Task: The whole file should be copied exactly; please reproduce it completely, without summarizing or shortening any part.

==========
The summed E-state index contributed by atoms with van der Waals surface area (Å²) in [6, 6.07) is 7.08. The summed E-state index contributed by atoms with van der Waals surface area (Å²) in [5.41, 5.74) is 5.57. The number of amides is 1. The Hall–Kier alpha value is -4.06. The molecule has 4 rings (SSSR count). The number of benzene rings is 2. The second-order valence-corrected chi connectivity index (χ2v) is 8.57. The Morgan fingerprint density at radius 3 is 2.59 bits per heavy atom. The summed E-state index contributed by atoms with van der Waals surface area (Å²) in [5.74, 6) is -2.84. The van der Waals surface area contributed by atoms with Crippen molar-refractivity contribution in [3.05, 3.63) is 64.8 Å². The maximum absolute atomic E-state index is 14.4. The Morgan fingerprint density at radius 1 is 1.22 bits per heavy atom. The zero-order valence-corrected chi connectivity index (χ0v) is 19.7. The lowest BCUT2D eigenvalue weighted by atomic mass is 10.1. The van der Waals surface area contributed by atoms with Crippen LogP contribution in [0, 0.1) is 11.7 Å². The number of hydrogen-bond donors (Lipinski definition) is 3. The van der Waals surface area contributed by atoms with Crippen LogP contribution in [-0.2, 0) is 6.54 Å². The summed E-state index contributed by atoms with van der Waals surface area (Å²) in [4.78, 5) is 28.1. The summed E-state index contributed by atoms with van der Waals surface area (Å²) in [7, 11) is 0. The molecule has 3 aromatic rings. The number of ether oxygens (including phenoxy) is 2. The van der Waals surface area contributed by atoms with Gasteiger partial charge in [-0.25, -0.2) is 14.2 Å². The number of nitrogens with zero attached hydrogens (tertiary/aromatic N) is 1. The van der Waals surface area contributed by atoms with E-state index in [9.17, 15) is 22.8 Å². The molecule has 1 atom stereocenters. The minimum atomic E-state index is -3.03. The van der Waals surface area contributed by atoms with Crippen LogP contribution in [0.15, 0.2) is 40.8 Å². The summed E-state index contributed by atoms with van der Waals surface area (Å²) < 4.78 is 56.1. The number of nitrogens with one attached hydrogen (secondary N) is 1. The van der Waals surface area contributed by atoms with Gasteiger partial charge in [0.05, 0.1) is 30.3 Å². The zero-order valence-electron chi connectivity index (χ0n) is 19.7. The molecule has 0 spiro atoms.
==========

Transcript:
The summed E-state index contributed by atoms with van der Waals surface area (Å²) in [6, 6.07) is 7.08. The summed E-state index contributed by atoms with van der Waals surface area (Å²) in [5.41, 5.74) is 5.57. The number of amides is 1. The Hall–Kier alpha value is -4.06. The molecule has 4 rings (SSSR count). The number of benzene rings is 2. The second-order valence-corrected chi connectivity index (χ2v) is 8.57. The Morgan fingerprint density at radius 3 is 2.59 bits per heavy atom. The summed E-state index contributed by atoms with van der Waals surface area (Å²) in [5.74, 6) is -2.84. The van der Waals surface area contributed by atoms with Crippen molar-refractivity contribution in [3.05, 3.63) is 64.8 Å². The maximum absolute atomic E-state index is 14.4. The Morgan fingerprint density at radius 1 is 1.22 bits per heavy atom. The zero-order valence-corrected chi connectivity index (χ0v) is 19.7. The lowest BCUT2D eigenvalue weighted by atomic mass is 10.1. The van der Waals surface area contributed by atoms with Crippen LogP contribution in [0, 0.1) is 11.7 Å². The number of hydrogen-bond donors (Lipinski definition) is 3. The van der Waals surface area contributed by atoms with Crippen LogP contribution in [-0.2, 0) is 6.54 Å². The summed E-state index contributed by atoms with van der Waals surface area (Å²) in [4.78, 5) is 28.1. The summed E-state index contributed by atoms with van der Waals surface area (Å²) in [7, 11) is 0. The molecule has 3 aromatic rings. The number of ether oxygens (including phenoxy) is 2. The van der Waals surface area contributed by atoms with Gasteiger partial charge in [-0.25, -0.2) is 14.2 Å². The number of nitrogens with zero attached hydrogens (tertiary/aromatic N) is 1. The van der Waals surface area contributed by atoms with E-state index in [9.17, 15) is 22.8 Å². The molecule has 1 atom stereocenters. The minimum atomic E-state index is -3.03. The van der Waals surface area contributed by atoms with Crippen LogP contribution in [0.15, 0.2) is 40.8 Å². The summed E-state index contributed by atoms with van der Waals surface area (Å²) < 4.78 is 56.1. The number of nitrogens with one attached hydrogen (secondary N) is 1. The van der Waals surface area contributed by atoms with Gasteiger partial charge in [0.05, 0.1) is 30.3 Å². The zero-order valence-electron chi connectivity index (χ0n) is 19.7. The molecule has 0 spiro atoms.